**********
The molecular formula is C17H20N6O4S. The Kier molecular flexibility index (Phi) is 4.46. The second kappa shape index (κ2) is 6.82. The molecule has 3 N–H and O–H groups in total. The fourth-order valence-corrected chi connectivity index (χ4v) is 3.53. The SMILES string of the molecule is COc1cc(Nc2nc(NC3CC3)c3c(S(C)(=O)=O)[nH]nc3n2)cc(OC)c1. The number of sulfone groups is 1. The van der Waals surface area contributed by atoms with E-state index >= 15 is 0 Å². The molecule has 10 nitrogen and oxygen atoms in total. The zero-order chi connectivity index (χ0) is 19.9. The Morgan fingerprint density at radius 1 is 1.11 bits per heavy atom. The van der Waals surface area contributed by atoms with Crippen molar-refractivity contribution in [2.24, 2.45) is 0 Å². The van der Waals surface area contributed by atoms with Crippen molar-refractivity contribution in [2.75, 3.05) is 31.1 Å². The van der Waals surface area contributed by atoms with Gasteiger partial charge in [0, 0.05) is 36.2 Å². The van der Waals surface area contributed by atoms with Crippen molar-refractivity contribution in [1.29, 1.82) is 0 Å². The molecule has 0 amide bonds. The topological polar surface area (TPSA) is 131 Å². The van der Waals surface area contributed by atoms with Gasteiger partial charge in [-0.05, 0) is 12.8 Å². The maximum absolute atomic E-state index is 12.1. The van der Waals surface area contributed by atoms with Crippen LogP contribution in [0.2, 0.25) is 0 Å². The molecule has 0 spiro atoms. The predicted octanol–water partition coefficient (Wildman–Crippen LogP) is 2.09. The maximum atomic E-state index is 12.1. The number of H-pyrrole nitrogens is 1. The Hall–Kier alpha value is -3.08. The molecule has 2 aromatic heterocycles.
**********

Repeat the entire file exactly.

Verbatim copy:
The molecular formula is C17H20N6O4S. The Kier molecular flexibility index (Phi) is 4.46. The second kappa shape index (κ2) is 6.82. The molecule has 3 N–H and O–H groups in total. The fourth-order valence-corrected chi connectivity index (χ4v) is 3.53. The SMILES string of the molecule is COc1cc(Nc2nc(NC3CC3)c3c(S(C)(=O)=O)[nH]nc3n2)cc(OC)c1. The number of sulfone groups is 1. The van der Waals surface area contributed by atoms with E-state index >= 15 is 0 Å². The molecule has 10 nitrogen and oxygen atoms in total. The zero-order chi connectivity index (χ0) is 19.9. The Morgan fingerprint density at radius 1 is 1.11 bits per heavy atom. The van der Waals surface area contributed by atoms with Crippen molar-refractivity contribution in [2.24, 2.45) is 0 Å². The van der Waals surface area contributed by atoms with Crippen molar-refractivity contribution in [2.75, 3.05) is 31.1 Å². The van der Waals surface area contributed by atoms with Gasteiger partial charge in [0, 0.05) is 36.2 Å². The van der Waals surface area contributed by atoms with Crippen molar-refractivity contribution in [1.29, 1.82) is 0 Å². The molecule has 0 amide bonds. The topological polar surface area (TPSA) is 131 Å². The van der Waals surface area contributed by atoms with Gasteiger partial charge in [-0.05, 0) is 12.8 Å². The maximum absolute atomic E-state index is 12.1. The van der Waals surface area contributed by atoms with Crippen LogP contribution in [0.2, 0.25) is 0 Å². The molecule has 0 spiro atoms. The predicted octanol–water partition coefficient (Wildman–Crippen LogP) is 2.09. The maximum atomic E-state index is 12.1. The number of H-pyrrole nitrogens is 1. The Hall–Kier alpha value is -3.08. The molecule has 2 aromatic heterocycles.